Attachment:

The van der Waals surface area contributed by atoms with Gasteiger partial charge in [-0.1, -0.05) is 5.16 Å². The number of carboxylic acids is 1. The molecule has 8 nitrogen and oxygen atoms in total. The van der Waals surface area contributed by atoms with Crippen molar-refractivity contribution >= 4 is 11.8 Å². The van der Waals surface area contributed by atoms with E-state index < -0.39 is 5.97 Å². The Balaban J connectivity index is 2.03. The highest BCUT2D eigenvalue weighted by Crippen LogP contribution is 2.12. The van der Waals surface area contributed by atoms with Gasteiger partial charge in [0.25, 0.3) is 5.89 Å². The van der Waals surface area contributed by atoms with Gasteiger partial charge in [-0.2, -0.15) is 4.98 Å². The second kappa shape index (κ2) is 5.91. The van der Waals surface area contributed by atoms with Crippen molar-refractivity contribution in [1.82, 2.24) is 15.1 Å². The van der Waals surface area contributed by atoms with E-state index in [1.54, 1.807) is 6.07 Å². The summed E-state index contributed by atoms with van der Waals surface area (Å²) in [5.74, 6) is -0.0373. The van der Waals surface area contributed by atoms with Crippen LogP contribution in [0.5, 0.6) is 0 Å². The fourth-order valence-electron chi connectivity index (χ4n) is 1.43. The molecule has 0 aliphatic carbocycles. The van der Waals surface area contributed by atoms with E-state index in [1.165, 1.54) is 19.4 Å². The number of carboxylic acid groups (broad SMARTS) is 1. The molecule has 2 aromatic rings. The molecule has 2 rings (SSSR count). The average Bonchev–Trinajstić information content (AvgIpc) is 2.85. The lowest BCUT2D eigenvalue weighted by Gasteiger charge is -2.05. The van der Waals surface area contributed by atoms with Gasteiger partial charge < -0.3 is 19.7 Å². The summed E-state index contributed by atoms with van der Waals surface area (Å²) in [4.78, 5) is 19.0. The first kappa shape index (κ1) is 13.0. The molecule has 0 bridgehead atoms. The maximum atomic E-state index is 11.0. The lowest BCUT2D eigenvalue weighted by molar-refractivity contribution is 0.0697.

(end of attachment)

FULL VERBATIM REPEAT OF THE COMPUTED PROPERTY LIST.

The van der Waals surface area contributed by atoms with Gasteiger partial charge in [-0.1, -0.05) is 5.16 Å². The number of carboxylic acids is 1. The molecule has 8 nitrogen and oxygen atoms in total. The van der Waals surface area contributed by atoms with Crippen molar-refractivity contribution >= 4 is 11.8 Å². The van der Waals surface area contributed by atoms with E-state index < -0.39 is 5.97 Å². The Balaban J connectivity index is 2.03. The highest BCUT2D eigenvalue weighted by Crippen LogP contribution is 2.12. The van der Waals surface area contributed by atoms with Gasteiger partial charge in [0.25, 0.3) is 5.89 Å². The van der Waals surface area contributed by atoms with Gasteiger partial charge in [-0.2, -0.15) is 4.98 Å². The second kappa shape index (κ2) is 5.91. The van der Waals surface area contributed by atoms with Crippen molar-refractivity contribution in [1.82, 2.24) is 15.1 Å². The van der Waals surface area contributed by atoms with E-state index in [1.54, 1.807) is 6.07 Å². The summed E-state index contributed by atoms with van der Waals surface area (Å²) in [5.74, 6) is -0.0373. The van der Waals surface area contributed by atoms with Crippen LogP contribution in [0.5, 0.6) is 0 Å². The fourth-order valence-electron chi connectivity index (χ4n) is 1.43. The molecule has 0 aliphatic carbocycles. The van der Waals surface area contributed by atoms with E-state index in [1.165, 1.54) is 19.4 Å². The number of carboxylic acid groups (broad SMARTS) is 1. The molecule has 2 aromatic rings. The molecule has 2 rings (SSSR count). The average Bonchev–Trinajstić information content (AvgIpc) is 2.85. The lowest BCUT2D eigenvalue weighted by Gasteiger charge is -2.05. The van der Waals surface area contributed by atoms with Gasteiger partial charge < -0.3 is 19.7 Å². The summed E-state index contributed by atoms with van der Waals surface area (Å²) in [4.78, 5) is 19.0. The first kappa shape index (κ1) is 13.0. The molecule has 0 bridgehead atoms. The maximum atomic E-state index is 11.0. The lowest BCUT2D eigenvalue weighted by molar-refractivity contribution is 0.0697.